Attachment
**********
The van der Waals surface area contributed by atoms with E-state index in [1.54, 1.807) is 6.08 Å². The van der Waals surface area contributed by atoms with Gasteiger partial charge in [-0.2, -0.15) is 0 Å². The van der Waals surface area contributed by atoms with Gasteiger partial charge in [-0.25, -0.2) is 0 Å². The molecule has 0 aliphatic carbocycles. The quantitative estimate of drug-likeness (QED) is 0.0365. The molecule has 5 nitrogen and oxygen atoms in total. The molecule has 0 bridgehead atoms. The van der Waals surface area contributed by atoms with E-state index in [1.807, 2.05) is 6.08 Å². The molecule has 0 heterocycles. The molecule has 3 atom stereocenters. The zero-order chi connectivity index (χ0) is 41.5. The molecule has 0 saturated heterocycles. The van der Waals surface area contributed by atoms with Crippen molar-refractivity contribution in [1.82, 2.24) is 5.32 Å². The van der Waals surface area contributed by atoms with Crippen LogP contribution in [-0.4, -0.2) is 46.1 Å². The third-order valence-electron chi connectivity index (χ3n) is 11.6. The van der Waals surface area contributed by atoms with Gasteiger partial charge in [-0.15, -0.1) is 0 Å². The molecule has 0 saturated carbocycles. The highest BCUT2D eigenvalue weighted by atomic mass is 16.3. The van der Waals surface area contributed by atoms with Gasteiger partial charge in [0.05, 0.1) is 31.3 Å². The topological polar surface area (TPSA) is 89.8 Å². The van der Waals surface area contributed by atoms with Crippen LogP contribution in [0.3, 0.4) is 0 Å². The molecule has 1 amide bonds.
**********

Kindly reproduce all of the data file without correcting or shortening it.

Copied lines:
The van der Waals surface area contributed by atoms with E-state index in [1.54, 1.807) is 6.08 Å². The van der Waals surface area contributed by atoms with Gasteiger partial charge in [-0.2, -0.15) is 0 Å². The van der Waals surface area contributed by atoms with Gasteiger partial charge in [-0.25, -0.2) is 0 Å². The molecule has 0 aliphatic carbocycles. The quantitative estimate of drug-likeness (QED) is 0.0365. The molecule has 5 nitrogen and oxygen atoms in total. The molecule has 0 bridgehead atoms. The van der Waals surface area contributed by atoms with E-state index in [1.807, 2.05) is 6.08 Å². The molecule has 0 heterocycles. The molecule has 3 atom stereocenters. The zero-order chi connectivity index (χ0) is 41.5. The molecule has 0 saturated heterocycles. The van der Waals surface area contributed by atoms with Crippen molar-refractivity contribution in [1.82, 2.24) is 5.32 Å². The van der Waals surface area contributed by atoms with Crippen LogP contribution in [-0.4, -0.2) is 46.1 Å². The third-order valence-electron chi connectivity index (χ3n) is 11.6. The van der Waals surface area contributed by atoms with Gasteiger partial charge in [-0.15, -0.1) is 0 Å². The molecule has 0 saturated carbocycles. The highest BCUT2D eigenvalue weighted by atomic mass is 16.3. The van der Waals surface area contributed by atoms with Gasteiger partial charge in [0.05, 0.1) is 31.3 Å². The topological polar surface area (TPSA) is 89.8 Å². The van der Waals surface area contributed by atoms with Crippen LogP contribution in [0.3, 0.4) is 0 Å². The molecule has 1 amide bonds.